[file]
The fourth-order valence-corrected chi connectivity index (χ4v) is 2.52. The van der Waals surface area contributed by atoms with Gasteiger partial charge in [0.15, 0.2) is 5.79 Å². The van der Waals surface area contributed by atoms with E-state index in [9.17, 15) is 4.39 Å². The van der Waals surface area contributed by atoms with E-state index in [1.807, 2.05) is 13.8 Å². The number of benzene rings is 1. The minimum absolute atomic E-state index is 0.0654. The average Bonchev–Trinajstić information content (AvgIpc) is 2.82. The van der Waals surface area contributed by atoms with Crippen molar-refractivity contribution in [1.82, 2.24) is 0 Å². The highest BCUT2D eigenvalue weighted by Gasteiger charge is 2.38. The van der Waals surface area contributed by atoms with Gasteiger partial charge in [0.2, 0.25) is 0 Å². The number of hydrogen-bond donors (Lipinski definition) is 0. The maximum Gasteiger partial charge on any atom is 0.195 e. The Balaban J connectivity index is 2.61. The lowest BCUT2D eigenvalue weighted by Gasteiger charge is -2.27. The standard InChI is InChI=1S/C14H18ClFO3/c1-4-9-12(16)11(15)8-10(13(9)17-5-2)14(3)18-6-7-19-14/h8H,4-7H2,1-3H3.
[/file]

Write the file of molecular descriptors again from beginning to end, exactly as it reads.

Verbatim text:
The fourth-order valence-corrected chi connectivity index (χ4v) is 2.52. The van der Waals surface area contributed by atoms with Gasteiger partial charge in [0.15, 0.2) is 5.79 Å². The van der Waals surface area contributed by atoms with E-state index in [9.17, 15) is 4.39 Å². The van der Waals surface area contributed by atoms with E-state index in [1.807, 2.05) is 13.8 Å². The number of benzene rings is 1. The minimum absolute atomic E-state index is 0.0654. The average Bonchev–Trinajstić information content (AvgIpc) is 2.82. The van der Waals surface area contributed by atoms with Crippen molar-refractivity contribution in [1.82, 2.24) is 0 Å². The highest BCUT2D eigenvalue weighted by Gasteiger charge is 2.38. The van der Waals surface area contributed by atoms with Gasteiger partial charge in [0.2, 0.25) is 0 Å². The number of hydrogen-bond donors (Lipinski definition) is 0. The maximum Gasteiger partial charge on any atom is 0.195 e. The Balaban J connectivity index is 2.61. The lowest BCUT2D eigenvalue weighted by Gasteiger charge is -2.27. The standard InChI is InChI=1S/C14H18ClFO3/c1-4-9-12(16)11(15)8-10(13(9)17-5-2)14(3)18-6-7-19-14/h8H,4-7H2,1-3H3.